Because of more stringent indoor air quality standards, and more equipment and technology in schools, educational buildings are requiring more energy. But by implementing certain energy-saving measures, schools can meet educational needs without using more energy, depleting natural resources or adding cost to already-tight budgets.
Changing habits Reducing energy consumption can have significant effects, yet be accomplished at minimal cost. The Alliance to Save Energy has instituted a green schools program that focuses on changing people's behavior in schools. Pilot programs in New York, Pennsylvania and Washington are showing an average savings at each school of $8,700 per year.
Twenty-three schools in the Seattle School District are participating in the green schools program. The schools are all more than 30 years old and do not have the energy-efficient features common in newer buildings. The program trains custodians, teachers and students and focuses on identifying broken equipment, operating equipment more efficiently and tailoring building systems to the school schedule.
"It takes a combined effort of building staff and students to achieve success," says David Broustis, resource conservation specialist for the Seattle School District. Broustis recommends offering incentives to help motivate participants. This can be done in the form of rebates based on a percentage of the actual savings.
In Seattle, each school receives 90 percent of its energy savings to buy equipment and tools; the schools shared $90,000 in rebates last year.
The changes were simple: The kitchen staff turned off the refrigeration units over the summer at one school; another school provided unit heaters for staff working after hours and shut off mechanical systems; custodians performed building surveys to identify leaking fixtures and steam traps; turning off the lights in vending machines saved $15,000 at another school; instead of waiting until 10 p.m. to turn off all the lights, teachers and custodians coordinated their schedules and keyed switches were modified so equipment and lights could be turned off in unoccupied parts of the building at the end of the school day.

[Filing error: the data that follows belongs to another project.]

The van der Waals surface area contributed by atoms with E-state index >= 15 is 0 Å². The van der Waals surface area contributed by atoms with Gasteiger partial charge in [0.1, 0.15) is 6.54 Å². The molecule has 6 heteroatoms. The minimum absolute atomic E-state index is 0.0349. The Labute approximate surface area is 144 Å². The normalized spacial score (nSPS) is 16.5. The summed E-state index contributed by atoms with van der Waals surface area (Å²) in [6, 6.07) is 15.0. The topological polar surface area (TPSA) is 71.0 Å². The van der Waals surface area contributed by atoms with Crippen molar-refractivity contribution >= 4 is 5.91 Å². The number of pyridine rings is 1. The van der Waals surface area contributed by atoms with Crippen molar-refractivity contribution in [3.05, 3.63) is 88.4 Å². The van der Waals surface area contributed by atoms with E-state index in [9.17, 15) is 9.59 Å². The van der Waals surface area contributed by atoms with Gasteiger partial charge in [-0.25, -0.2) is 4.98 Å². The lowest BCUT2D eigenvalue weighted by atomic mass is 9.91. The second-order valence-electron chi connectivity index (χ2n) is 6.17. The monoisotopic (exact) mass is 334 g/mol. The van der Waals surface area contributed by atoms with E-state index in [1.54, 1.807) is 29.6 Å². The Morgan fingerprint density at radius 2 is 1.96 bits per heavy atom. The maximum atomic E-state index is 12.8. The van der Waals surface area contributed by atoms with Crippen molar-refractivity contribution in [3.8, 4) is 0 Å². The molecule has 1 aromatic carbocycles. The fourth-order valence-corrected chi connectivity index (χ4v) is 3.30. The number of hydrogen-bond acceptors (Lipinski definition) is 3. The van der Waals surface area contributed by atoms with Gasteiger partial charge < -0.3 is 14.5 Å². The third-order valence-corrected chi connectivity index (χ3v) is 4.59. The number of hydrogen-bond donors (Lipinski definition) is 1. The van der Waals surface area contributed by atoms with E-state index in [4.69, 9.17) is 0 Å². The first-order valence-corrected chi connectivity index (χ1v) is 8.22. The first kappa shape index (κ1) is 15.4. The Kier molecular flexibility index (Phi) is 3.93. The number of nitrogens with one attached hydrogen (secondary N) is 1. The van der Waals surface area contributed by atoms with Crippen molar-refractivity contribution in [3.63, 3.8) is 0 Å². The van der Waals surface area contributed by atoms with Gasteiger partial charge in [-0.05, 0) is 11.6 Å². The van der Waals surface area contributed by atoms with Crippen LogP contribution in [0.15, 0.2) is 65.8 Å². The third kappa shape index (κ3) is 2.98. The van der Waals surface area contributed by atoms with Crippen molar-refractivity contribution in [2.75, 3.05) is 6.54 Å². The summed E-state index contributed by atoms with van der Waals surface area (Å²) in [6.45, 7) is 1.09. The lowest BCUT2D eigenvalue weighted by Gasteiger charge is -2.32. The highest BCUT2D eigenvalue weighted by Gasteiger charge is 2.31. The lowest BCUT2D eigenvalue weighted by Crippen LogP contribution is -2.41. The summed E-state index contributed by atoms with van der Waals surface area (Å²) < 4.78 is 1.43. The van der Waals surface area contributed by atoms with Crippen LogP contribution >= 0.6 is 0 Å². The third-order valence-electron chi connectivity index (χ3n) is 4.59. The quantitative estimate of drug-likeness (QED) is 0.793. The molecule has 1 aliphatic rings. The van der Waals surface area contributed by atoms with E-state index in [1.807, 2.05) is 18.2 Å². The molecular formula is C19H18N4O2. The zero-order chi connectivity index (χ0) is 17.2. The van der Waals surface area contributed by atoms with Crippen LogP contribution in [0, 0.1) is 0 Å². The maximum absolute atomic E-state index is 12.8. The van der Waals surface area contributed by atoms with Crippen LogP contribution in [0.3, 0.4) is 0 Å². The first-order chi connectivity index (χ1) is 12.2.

Energy-saving ideas The following ideas can provide even more opportunities to conserve energy. Many of the suggestions involve direct digital control (DDC), which defines the computer process and electrical energy operating for the various components of building systems, and energy management control systems (EMCS), which are basically direct digital controls that have logic routines to operate building systems efficiently.
Typical EMCS routines for saving money:
-Timeclock. Within the EMCS is a programmable calendar that schedules when the building will be occupied, including holidays and special weekend events. When the building is occupied, all devices (lighting, heat, etc.) go active. When the building is unoccupied, the building operator can pick the level of turndown.
Use of occupancy sensors is increasing, and can hone energy savings even further. Originally, occupancy sensors were used to control room lights. Now, additional connections are being used to turn the room's HVAC unit off or shut down required ventilation air if the room is unoccupied.
-Temperature setpoints. An EMCS is capable of manipulating setpoints in order to achieve energy savings. Examples of temperature setpoints that are changed anywhere from seasonally to hourly are: room temperature, HVAC-unit supply air and heating water loop temperature.